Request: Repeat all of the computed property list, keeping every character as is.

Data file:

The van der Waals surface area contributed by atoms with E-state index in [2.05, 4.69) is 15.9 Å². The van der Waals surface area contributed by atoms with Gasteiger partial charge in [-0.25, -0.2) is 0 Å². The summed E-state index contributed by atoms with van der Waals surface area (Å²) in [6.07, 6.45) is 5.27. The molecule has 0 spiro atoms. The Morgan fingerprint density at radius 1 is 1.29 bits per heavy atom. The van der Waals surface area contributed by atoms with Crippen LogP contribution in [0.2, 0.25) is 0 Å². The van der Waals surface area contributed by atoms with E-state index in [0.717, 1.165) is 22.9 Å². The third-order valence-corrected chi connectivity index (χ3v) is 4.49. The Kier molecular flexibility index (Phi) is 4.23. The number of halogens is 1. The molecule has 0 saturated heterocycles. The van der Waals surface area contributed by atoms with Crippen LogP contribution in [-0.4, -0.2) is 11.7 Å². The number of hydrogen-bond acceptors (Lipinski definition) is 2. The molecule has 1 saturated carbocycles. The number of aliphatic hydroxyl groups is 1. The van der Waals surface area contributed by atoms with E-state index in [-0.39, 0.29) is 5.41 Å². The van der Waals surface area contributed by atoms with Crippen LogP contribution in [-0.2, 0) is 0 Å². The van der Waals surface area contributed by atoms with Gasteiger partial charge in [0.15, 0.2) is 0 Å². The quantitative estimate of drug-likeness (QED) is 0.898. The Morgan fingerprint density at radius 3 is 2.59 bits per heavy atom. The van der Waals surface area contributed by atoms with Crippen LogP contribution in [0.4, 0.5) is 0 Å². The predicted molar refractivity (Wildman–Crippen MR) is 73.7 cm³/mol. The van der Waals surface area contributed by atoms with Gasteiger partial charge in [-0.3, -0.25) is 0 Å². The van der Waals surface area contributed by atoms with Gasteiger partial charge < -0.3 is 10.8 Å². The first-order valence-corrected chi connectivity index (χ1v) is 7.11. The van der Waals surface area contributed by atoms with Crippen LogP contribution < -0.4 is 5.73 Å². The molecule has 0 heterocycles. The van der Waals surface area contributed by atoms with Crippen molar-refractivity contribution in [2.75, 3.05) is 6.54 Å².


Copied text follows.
The van der Waals surface area contributed by atoms with E-state index in [2.05, 4.69) is 15.9 Å². The van der Waals surface area contributed by atoms with Gasteiger partial charge in [-0.25, -0.2) is 0 Å². The summed E-state index contributed by atoms with van der Waals surface area (Å²) in [6.07, 6.45) is 5.27. The molecule has 0 spiro atoms. The Morgan fingerprint density at radius 1 is 1.29 bits per heavy atom. The van der Waals surface area contributed by atoms with Crippen LogP contribution in [0.2, 0.25) is 0 Å². The van der Waals surface area contributed by atoms with E-state index in [0.717, 1.165) is 22.9 Å². The third-order valence-corrected chi connectivity index (χ3v) is 4.49. The Kier molecular flexibility index (Phi) is 4.23. The number of halogens is 1. The molecule has 0 saturated heterocycles. The van der Waals surface area contributed by atoms with Crippen LogP contribution in [-0.4, -0.2) is 11.7 Å². The number of hydrogen-bond acceptors (Lipinski definition) is 2. The molecule has 1 saturated carbocycles. The number of aliphatic hydroxyl groups is 1. The van der Waals surface area contributed by atoms with E-state index in [-0.39, 0.29) is 5.41 Å². The van der Waals surface area contributed by atoms with Crippen LogP contribution in [-0.2, 0) is 0 Å². The van der Waals surface area contributed by atoms with Gasteiger partial charge in [0.15, 0.2) is 0 Å². The quantitative estimate of drug-likeness (QED) is 0.898. The Morgan fingerprint density at radius 3 is 2.59 bits per heavy atom. The van der Waals surface area contributed by atoms with Crippen LogP contribution in [0.4, 0.5) is 0 Å². The predicted molar refractivity (Wildman–Crippen MR) is 73.7 cm³/mol. The van der Waals surface area contributed by atoms with Gasteiger partial charge in [-0.3, -0.25) is 0 Å². The van der Waals surface area contributed by atoms with Gasteiger partial charge < -0.3 is 10.8 Å². The first-order valence-corrected chi connectivity index (χ1v) is 7.11. The van der Waals surface area contributed by atoms with Crippen LogP contribution < -0.4 is 5.73 Å². The molecule has 0 heterocycles. The van der Waals surface area contributed by atoms with Crippen molar-refractivity contribution in [2.75, 3.05) is 6.54 Å².